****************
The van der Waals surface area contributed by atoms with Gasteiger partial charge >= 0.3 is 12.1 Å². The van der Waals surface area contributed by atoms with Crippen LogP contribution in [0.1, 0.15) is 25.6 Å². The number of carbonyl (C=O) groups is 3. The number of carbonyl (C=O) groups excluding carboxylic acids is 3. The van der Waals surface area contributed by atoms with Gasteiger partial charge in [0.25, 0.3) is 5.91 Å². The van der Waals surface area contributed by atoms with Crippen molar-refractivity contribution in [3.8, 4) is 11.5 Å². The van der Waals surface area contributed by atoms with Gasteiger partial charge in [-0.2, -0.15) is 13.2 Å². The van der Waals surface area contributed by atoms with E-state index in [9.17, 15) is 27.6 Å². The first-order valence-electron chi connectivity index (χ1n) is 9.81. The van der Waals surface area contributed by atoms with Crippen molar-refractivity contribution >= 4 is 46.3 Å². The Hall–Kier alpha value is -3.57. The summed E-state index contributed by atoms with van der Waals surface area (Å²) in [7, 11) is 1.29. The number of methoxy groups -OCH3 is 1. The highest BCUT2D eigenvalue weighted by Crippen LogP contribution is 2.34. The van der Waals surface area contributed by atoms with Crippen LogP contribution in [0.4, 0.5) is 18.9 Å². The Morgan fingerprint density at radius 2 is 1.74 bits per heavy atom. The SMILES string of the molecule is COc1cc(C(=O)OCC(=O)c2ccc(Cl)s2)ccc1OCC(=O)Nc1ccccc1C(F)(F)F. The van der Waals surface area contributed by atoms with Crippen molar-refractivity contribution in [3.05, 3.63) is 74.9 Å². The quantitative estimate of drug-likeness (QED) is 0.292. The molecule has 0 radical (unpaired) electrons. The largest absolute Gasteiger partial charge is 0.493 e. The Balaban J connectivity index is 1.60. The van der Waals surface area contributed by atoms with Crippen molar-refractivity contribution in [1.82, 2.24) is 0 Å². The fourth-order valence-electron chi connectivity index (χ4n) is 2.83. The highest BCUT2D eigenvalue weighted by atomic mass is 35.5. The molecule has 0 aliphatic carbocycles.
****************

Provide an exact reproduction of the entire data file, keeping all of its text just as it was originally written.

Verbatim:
The van der Waals surface area contributed by atoms with Gasteiger partial charge >= 0.3 is 12.1 Å². The van der Waals surface area contributed by atoms with Crippen LogP contribution in [0.1, 0.15) is 25.6 Å². The number of carbonyl (C=O) groups is 3. The number of carbonyl (C=O) groups excluding carboxylic acids is 3. The van der Waals surface area contributed by atoms with Gasteiger partial charge in [0.25, 0.3) is 5.91 Å². The van der Waals surface area contributed by atoms with Crippen molar-refractivity contribution in [3.8, 4) is 11.5 Å². The van der Waals surface area contributed by atoms with Gasteiger partial charge in [-0.2, -0.15) is 13.2 Å². The van der Waals surface area contributed by atoms with E-state index in [9.17, 15) is 27.6 Å². The first-order valence-electron chi connectivity index (χ1n) is 9.81. The van der Waals surface area contributed by atoms with Crippen molar-refractivity contribution >= 4 is 46.3 Å². The Hall–Kier alpha value is -3.57. The summed E-state index contributed by atoms with van der Waals surface area (Å²) in [7, 11) is 1.29. The number of methoxy groups -OCH3 is 1. The highest BCUT2D eigenvalue weighted by Crippen LogP contribution is 2.34. The van der Waals surface area contributed by atoms with Crippen LogP contribution in [0.4, 0.5) is 18.9 Å². The Morgan fingerprint density at radius 2 is 1.74 bits per heavy atom. The SMILES string of the molecule is COc1cc(C(=O)OCC(=O)c2ccc(Cl)s2)ccc1OCC(=O)Nc1ccccc1C(F)(F)F. The van der Waals surface area contributed by atoms with Crippen molar-refractivity contribution in [3.05, 3.63) is 74.9 Å². The quantitative estimate of drug-likeness (QED) is 0.292. The molecule has 0 radical (unpaired) electrons. The largest absolute Gasteiger partial charge is 0.493 e. The Balaban J connectivity index is 1.60. The van der Waals surface area contributed by atoms with Crippen molar-refractivity contribution in [1.82, 2.24) is 0 Å². The fourth-order valence-electron chi connectivity index (χ4n) is 2.83. The highest BCUT2D eigenvalue weighted by atomic mass is 35.5. The molecule has 0 aliphatic carbocycles.